DVD: Origins Battle for the Planet
or
Literature Discussion: Grant & Grant 1992 Demography and genetically effective population sizes of two populations of Darwin's finches [2088"] - Group Work using Journal Paper Review Form.
Exercise
: Genetic Variation and Hardy-Weinberg
12 4/1
DVD: The Evolutionary Arms Race
Literature Discussion: Grant & Grant 2002
Literature Discussion: Galis et al. 2001 [4364]
Exercise: Gene flow and Population Structure
13 4/8 Test II 12:30-2:30
14 4/15 Literature Discussion: - Must a Darwinian Be Skeptical About Religion? 1990 [4876"}
Video: The Evidence for Evolution
TBA - Maybe some lecture
15 4/22 Literature Discussion: Milner & Maestro 2002 [4493"] - "Intelligent Design," 
Video: PBS Evolution Series: "What About God?"
Preparation Laboratory Final

4/29
Turn in Laboratory Final by 5 pm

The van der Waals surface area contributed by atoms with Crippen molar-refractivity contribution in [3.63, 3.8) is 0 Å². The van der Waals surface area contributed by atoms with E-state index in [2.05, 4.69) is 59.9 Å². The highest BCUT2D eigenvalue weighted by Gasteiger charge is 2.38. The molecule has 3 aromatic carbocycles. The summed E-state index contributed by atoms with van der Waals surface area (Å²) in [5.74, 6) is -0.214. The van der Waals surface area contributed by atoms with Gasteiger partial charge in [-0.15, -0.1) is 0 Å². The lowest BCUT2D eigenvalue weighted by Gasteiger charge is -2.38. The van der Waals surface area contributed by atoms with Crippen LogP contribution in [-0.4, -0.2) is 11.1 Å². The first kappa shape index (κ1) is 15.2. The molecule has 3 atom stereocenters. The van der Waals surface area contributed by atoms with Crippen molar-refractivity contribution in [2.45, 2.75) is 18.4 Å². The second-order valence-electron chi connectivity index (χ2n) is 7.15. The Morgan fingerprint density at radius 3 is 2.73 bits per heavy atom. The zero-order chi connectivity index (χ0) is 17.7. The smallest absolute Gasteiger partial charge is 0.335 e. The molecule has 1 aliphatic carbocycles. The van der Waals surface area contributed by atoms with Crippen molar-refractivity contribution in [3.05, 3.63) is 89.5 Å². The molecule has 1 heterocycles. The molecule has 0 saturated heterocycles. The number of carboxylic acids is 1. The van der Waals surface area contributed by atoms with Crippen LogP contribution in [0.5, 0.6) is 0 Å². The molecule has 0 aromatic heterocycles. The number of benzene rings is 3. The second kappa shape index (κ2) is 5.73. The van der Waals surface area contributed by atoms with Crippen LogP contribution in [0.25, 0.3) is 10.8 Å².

Additional Modules
Appreciating the Burges Shale

DVD: Origins Battle for the Planet
Exercise: Fossils - diversity in form

Exercise:  Additional Work with Probability and Simulation
Literature Discussion:  Balter 2000 [3693"] & Gould 1980 [3202"]
  Literature Discussion: Gould 1994 - "The persistently Flat Earth: Irrationality
in science and religion " [2299"]
  Literature Discussion:  Galis et al.  [4364"]
Literature Discussion:  Mace et al. 2003 [4760"] - Preserving the tree of life and/or
Benton & Ayala 2003 [4758"] - Dating the tree of life
Exercise
Literature Discussion: Gould & Lewontin 1979 "The spandrels of San Marco paradigm: a critique of the adaptionist programme." [0502"]
  Literature Discussion: Balter 2000 - "Was Lamark Just a Little Bit Right?" [3693"]

Literature Discussion: Gould 1994 - The Persistently Flat Earth

Literature Discussion: Culotta & Pennisi 2005 - [4950"] - article on Blackboard site ;  Discussion of posts about Gould 1980; explanation about Raup 1979 from Gould - why simulations are important.
Turn in: Genetics, Basic Probability, and Simulations  worksheet

Literature Discussion: Judson 2008: Evolution: Darwin's Dangerous Idea [4332"] - part II
Literature Discussion:  Galis et al. 2001 [4364] - Why five fingers? ...
Literature Discussion: Cowley 1996 - The Biology of Beauty